A solar tracker is something which directs solar panels towards the direction of the sun. This is a special device which helps in changing the orientation of the panel and helps them to face the sun as it changes direction throughout the day; it helps them to follow the sun’s path.
Why Solar Trackers?
In photovoltaic systems, trackers help minimize the angle of incidence (the angle that a ray of light makes with a line perpendicular to the surface) between the incoming light and the panel, which increases the amount of energy the installation produces. Concentrated solar photovoltaic’s and concentrated solar thermal have optics that directly accepts sunlight, so solar trackers must be angled correctly to collect energy. All concentrated solar systems have trackers because the systems do not produce energy unless directed correctly toward the sun.
Finding the right tracker involves making decisions on a number of variables, from the terrain to the climate to the type of solar panels you’ll be using. Single-axis and dual-axis trackers are two styles of trackers that engineers often use on the job site. Each have their own unique advantages and disadvantages, and you’ll need to familiarize yourself with those before making a decision for any job site.
The Types Of Solar Trackers and Advantages- Disadvantages Of Using Them
Single Axis Solar Trackers have a single degree of flexibility that serves as an axis of rotation. This is usually aligned along a North-South path, but it is possible to align them in any cardinal direction.
Advantages of using single axis solar trackers are as follows
- Generally a lower cost than dual axis solar trackers.
- Higher lifespan than dual axis trackers.
- Higher reliability than dual axis solar trackers.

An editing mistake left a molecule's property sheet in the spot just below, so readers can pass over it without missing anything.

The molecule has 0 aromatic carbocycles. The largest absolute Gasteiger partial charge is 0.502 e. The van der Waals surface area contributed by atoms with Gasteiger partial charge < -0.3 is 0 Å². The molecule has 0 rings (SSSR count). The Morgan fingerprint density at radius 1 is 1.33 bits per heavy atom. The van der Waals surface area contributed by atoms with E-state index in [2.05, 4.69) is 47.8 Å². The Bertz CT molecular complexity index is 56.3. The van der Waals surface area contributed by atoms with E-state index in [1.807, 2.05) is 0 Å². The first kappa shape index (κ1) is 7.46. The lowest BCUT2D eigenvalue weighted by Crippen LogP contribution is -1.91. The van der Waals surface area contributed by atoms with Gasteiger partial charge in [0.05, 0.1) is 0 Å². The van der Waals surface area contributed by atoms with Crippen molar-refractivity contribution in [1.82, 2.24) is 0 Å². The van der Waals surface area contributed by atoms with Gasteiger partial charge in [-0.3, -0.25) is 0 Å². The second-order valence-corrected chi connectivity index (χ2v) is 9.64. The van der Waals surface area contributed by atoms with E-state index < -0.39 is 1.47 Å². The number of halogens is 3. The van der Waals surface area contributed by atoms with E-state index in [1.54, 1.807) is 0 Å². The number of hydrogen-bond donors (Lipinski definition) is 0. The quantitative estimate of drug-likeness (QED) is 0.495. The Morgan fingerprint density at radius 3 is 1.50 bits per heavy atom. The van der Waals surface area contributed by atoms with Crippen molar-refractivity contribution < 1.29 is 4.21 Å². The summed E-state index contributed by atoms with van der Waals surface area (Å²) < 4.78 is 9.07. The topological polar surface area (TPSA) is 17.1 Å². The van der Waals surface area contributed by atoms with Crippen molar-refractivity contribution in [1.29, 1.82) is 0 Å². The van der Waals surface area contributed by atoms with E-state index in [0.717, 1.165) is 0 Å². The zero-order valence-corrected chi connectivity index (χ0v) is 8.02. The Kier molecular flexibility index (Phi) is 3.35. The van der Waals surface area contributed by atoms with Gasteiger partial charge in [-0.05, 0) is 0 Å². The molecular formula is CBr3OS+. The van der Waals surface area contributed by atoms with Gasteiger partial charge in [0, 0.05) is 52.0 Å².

Disadvantages of using single axis solar trackers are as follows
- Lower energy output during sunny conditions when compared to dual axis solar trackers
- On the other hand, dual axis trackers allow for two degrees of flexibility, offering a much wider range of motion. The primary and secondary axes work together to allow these trackers to point the solar panels at specific points in the sky.
- It has fewer technological advancements
Advantages of using dual axis solar trackers are as follows.
- Higher degree of accuracy in directional pointing.
- Higher degree of flexibility, allowing for a higher energy output on sunny days.
Disadvantages of dual axis trackers are as follows.
- Lower lifespan and lower reliability
- Higher mechanical complexity, making it more likely for something to go wrong
- Unreliable performance in cloudy or overcast weather
Single Axis Solar Trackers tend to be better for companies with a lower budget or for areas with frequent cloud cover. Dual axis solar trackers tend to be better for areas with high levels of direct sun. Ultimately, the right tracker comes down to the individual application. Depending on the budgetary restrictions of your client, the terrain and climate, and the required lifespan, you’ll need to make the most appropriate decision.